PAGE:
Everybody Loves Sasha

EU-hopeful Serbia also holds elections in April, where incumbent Aleksandar Vučić will look to cling on to his presidential office. Unlike Orbán and Janša, he is a near racing-certainty to keep his job as head of state.

Whether his party wins as big a parliamentary majority as it did last time is less certain, given that opposition forces will not boycott the election again. Vučić’s successful capture of the media also means that his allies have a near monopoly on positive coverage.

The 1.99m-tall president will also count on his chameleon-like qualities to see him through. His Instagram feed is full of photos of him meeting various world leaders, enjoying plates of food with everyday people and even presenting an award to Johnny Depp.

Vučić wants to be everybody’s friend. He is as comfortable meeting with Russia’s Vladimir Putin as jetting to Brussels to reaffirm that Serbia is sticking to its “European pathway”. Under President Vučić, Serbia is unlikely to move any closer to fulfilling its potential of joining the EU. Appetite for reform is not strong enough to meet the criteria, although there is an equal lack of appetite among the EU27 to admit new members too.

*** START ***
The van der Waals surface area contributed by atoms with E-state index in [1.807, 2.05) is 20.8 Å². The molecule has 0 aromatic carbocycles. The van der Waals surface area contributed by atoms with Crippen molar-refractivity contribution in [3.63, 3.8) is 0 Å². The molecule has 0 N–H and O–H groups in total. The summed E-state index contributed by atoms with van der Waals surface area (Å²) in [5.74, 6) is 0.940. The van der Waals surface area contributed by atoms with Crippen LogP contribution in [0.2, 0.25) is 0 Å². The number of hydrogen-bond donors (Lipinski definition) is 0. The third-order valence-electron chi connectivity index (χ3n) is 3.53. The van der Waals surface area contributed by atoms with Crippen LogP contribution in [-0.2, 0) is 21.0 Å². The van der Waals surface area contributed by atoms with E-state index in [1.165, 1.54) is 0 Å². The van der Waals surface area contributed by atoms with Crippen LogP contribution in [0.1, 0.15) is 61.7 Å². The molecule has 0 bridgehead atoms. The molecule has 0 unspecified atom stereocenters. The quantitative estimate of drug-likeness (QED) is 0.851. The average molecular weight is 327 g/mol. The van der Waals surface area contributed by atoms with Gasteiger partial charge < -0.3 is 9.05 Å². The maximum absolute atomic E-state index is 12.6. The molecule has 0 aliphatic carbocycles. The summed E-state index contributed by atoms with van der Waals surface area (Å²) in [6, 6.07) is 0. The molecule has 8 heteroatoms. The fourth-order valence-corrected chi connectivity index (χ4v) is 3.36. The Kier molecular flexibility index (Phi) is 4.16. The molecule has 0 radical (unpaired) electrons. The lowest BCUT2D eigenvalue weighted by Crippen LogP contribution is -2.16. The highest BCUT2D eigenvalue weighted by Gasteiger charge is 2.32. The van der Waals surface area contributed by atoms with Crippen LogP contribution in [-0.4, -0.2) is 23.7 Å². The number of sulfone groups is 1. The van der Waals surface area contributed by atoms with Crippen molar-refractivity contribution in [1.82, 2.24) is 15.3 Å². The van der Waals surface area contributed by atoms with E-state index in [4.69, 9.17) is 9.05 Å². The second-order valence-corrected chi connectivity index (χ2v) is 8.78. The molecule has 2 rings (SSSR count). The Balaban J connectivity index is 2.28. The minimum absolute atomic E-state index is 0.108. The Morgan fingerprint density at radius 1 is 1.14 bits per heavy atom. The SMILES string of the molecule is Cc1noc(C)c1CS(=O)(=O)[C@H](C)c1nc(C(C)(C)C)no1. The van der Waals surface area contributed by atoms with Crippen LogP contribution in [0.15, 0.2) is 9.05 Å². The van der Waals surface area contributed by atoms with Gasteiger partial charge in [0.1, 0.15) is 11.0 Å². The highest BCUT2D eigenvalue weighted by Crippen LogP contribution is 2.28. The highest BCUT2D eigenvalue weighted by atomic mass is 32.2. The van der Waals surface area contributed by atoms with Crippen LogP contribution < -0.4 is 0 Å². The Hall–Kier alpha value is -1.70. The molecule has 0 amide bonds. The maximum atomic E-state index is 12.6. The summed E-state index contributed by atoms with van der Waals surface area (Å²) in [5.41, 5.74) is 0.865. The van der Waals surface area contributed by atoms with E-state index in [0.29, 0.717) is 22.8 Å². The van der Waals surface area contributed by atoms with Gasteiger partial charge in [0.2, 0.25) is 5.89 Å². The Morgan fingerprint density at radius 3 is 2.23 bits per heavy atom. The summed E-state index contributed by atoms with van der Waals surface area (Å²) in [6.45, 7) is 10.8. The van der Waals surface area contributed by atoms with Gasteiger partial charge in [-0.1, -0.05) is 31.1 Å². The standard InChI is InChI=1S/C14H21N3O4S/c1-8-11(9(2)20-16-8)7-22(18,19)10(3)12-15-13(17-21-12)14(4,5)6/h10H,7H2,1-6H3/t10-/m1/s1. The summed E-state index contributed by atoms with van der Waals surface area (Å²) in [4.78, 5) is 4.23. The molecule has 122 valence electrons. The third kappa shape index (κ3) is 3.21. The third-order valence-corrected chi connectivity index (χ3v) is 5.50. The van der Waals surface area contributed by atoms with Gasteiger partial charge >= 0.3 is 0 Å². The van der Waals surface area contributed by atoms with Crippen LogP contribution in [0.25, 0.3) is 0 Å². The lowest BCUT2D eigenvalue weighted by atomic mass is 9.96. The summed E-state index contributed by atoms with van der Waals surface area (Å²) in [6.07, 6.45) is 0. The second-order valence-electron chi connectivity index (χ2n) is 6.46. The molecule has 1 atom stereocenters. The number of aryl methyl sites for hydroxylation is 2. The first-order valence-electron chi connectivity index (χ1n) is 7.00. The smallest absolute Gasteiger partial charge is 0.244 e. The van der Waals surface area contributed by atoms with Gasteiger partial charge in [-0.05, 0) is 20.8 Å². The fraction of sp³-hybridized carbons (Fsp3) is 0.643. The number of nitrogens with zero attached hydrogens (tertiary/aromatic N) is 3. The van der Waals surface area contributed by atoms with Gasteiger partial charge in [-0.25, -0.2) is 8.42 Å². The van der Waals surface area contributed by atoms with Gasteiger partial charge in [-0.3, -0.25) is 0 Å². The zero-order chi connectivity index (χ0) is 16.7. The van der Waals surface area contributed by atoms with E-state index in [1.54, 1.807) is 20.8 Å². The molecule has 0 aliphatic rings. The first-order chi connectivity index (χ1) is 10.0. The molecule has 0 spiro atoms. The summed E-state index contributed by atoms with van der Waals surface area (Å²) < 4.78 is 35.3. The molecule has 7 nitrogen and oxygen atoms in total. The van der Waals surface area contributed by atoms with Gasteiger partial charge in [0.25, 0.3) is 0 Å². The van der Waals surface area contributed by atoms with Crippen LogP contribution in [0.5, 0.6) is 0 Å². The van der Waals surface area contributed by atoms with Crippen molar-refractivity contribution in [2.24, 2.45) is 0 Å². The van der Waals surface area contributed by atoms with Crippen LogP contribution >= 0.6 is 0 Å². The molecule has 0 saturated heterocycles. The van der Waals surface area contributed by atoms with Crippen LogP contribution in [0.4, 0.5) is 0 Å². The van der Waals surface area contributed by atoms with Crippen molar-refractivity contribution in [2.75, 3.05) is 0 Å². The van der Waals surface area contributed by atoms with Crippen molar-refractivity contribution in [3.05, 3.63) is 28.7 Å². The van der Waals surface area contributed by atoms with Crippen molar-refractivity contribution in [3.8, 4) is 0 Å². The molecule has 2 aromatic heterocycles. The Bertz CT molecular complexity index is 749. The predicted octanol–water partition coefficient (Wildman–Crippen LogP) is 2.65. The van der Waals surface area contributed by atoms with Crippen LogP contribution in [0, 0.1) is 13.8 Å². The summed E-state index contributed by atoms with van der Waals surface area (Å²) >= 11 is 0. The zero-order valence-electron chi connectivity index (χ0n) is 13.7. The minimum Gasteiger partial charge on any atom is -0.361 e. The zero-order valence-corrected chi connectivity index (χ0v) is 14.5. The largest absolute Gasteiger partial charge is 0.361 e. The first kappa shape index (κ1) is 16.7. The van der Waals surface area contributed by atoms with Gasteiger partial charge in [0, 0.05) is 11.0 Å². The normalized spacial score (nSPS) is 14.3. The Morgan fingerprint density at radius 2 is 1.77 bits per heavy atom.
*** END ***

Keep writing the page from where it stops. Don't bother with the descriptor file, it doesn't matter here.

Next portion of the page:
As an aside, Janez Janša said this week that the EU should open membership talks with Ukraine. Unfortunately, that is an impossible prospect right now – something Janša probably knows.

How Russia's war on Ukraine affects the fortunes of these three men will be interesting to watch. Vučić has not denounced Putin but whether voters care about that is another matter. Janša has been fairly clear in his outrage, while Orbán was only in Moscow days before the invasion happened.

Perhaps that is fuel for Hungary's opposition to paint the incumbent PM as a Kremlin stooge. All will be revealed in April.

BRUSSELS BEHIND THE SCENES is a weekly newsletter which brings the untold stories about the characters driving the policies affecting our lives. Analysis not found anywhere else, The Brussels Times’ Sam Morgan helps you make sense of what is happening in Brussels. If you want to receive Brussels behind the scenes straight to your inbox every week, subscribe to the newsletter here.